Because gender is an attribute free construct, it is not restricted to the attribute specificity of any particular problem domain. It is a truly universal construct and can literally apply to any problem domain whatever. Of particular interest in this paper is to associate gender with logic. My overall strategy is to exploit this universal gender logic as the logical foundation for physics. The proof of the pudding will be to show how this foundational logic naturally leads to a generative scheme that enumerates the elementary particles of a logical physical reality. The approach is generic and independent on any specific attribute system. The predicted elementary articles would apply to any phenomenal reality as long as it is “logical.”
What are the logical properties of gender? In this quest one is immediately led to Aristotles Term Logic, the Syllogistic. The formal structure of the syllogism is quite simple. Each syllogism is made up of three terms, a Major, a Minor, and a Conclusion. There are four elemental forms called terms. It is not difficult to discern the implicit gender typing in this syllogistic system. Each term is binary typed. Aristotle doesn’t use a masculine-feminine dichotomy but a Distributed-Undistributed dichotomy. A subject or predicate is either Distributed or Undistributed. Thus the four possible term types are typed as DU, YD, UU, and DD. The textbook make valiant attempts to explain whether a subject or predicate is distributed or undistributed or not. The best way is to simply see the distributed subject or predicate as expressing IS-A semantics and the undistributed expressing HAS-A semantics. In other words the distributed corresponds to masculine typing and the undistributed to feminine.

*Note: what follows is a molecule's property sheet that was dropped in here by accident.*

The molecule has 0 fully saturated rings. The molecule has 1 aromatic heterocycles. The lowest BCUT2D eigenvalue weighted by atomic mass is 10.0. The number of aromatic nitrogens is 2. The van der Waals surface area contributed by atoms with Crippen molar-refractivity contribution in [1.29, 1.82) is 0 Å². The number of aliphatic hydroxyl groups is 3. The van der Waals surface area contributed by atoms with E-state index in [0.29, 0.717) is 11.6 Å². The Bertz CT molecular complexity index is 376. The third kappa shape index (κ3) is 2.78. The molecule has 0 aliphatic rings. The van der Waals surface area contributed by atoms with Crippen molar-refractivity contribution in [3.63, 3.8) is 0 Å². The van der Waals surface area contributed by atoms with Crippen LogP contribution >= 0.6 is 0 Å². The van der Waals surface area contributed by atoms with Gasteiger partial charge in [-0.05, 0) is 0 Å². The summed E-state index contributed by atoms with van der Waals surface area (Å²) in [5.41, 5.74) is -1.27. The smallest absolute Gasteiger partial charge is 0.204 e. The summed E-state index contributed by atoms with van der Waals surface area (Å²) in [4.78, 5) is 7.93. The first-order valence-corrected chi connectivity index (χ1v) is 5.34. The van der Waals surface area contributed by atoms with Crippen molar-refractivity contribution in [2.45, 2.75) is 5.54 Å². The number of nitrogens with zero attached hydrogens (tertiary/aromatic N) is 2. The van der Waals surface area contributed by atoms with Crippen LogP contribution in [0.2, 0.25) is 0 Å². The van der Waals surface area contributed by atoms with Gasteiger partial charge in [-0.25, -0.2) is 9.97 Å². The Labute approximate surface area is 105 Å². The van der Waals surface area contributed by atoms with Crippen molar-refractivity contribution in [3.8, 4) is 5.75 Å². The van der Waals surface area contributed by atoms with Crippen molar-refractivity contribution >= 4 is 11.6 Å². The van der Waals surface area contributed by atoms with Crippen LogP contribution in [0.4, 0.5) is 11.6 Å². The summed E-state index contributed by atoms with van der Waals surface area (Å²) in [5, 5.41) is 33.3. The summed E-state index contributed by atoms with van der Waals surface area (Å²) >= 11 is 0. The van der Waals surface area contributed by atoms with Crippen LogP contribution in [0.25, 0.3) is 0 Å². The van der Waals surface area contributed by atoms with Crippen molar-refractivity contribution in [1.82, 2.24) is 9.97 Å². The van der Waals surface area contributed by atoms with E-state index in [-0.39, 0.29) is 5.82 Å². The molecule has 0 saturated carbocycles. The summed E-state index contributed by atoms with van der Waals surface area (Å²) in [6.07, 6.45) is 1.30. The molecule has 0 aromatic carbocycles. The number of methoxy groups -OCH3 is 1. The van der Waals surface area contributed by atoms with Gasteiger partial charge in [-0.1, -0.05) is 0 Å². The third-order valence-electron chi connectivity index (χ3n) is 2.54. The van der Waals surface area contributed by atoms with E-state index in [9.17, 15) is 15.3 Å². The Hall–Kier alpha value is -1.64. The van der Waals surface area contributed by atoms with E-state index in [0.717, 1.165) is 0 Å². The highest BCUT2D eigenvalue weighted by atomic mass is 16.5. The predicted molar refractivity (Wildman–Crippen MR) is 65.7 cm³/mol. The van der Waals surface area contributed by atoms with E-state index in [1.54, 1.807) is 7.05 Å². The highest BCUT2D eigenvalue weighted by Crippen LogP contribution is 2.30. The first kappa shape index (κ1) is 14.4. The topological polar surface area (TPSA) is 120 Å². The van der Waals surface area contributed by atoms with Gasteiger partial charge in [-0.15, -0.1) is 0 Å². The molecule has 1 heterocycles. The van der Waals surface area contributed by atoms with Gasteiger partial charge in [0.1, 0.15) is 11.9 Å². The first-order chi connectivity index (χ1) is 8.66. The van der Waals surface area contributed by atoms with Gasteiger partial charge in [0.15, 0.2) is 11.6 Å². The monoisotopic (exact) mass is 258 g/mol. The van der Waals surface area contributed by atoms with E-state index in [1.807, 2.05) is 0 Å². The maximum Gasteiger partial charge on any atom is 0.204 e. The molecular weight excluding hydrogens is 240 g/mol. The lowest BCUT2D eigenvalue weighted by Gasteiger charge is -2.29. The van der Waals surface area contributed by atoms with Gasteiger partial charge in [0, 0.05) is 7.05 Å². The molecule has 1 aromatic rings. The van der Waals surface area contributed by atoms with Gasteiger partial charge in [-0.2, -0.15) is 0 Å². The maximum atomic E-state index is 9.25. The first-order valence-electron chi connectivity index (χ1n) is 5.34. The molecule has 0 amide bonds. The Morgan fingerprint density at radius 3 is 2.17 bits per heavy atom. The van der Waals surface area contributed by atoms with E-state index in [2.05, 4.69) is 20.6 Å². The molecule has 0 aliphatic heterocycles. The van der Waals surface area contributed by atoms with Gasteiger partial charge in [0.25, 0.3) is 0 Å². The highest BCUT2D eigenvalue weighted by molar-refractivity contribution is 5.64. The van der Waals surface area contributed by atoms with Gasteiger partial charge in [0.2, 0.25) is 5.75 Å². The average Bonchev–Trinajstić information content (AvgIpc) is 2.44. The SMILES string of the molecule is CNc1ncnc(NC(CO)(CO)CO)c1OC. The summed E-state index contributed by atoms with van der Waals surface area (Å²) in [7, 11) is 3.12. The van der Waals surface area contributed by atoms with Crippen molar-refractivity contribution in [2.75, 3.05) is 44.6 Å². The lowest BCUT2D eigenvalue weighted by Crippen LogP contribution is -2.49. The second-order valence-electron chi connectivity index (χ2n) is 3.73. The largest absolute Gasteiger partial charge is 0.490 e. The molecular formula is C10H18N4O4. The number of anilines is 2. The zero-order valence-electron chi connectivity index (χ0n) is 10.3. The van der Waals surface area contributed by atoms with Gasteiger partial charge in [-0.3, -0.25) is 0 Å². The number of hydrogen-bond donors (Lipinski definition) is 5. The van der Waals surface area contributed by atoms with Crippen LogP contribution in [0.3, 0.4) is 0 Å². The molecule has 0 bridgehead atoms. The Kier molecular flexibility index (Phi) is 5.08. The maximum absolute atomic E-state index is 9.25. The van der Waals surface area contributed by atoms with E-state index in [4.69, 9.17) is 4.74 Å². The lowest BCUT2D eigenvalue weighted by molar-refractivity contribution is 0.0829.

For a rapid refresh of syllogistic logic in this context, I recommend that the reader spend a few minutes with my online syllogistic machine.
However, the logical platform that we need to generate the elementary constituents will not be Aristotle’s Syllogistic logic but rather the closely related Stoic logical system that came later.
 In previous work I explained how a weak version of the left and right side paradigms can be found in Heaviside’s Operational Calculus. On the left “time domain” side can be found time series and complicated calculus of differential equations. On the right “frequency domain” side can be found a simple algebra of functions of a complex variable calculable by Laplace Transforms. Note that the Laplace transform F(s) of a continuous function f(t) has the “holiographic” mathematical property that given a finite sample of F(s), no matter how small, the rest of F(s) can be perfectly reconstructed.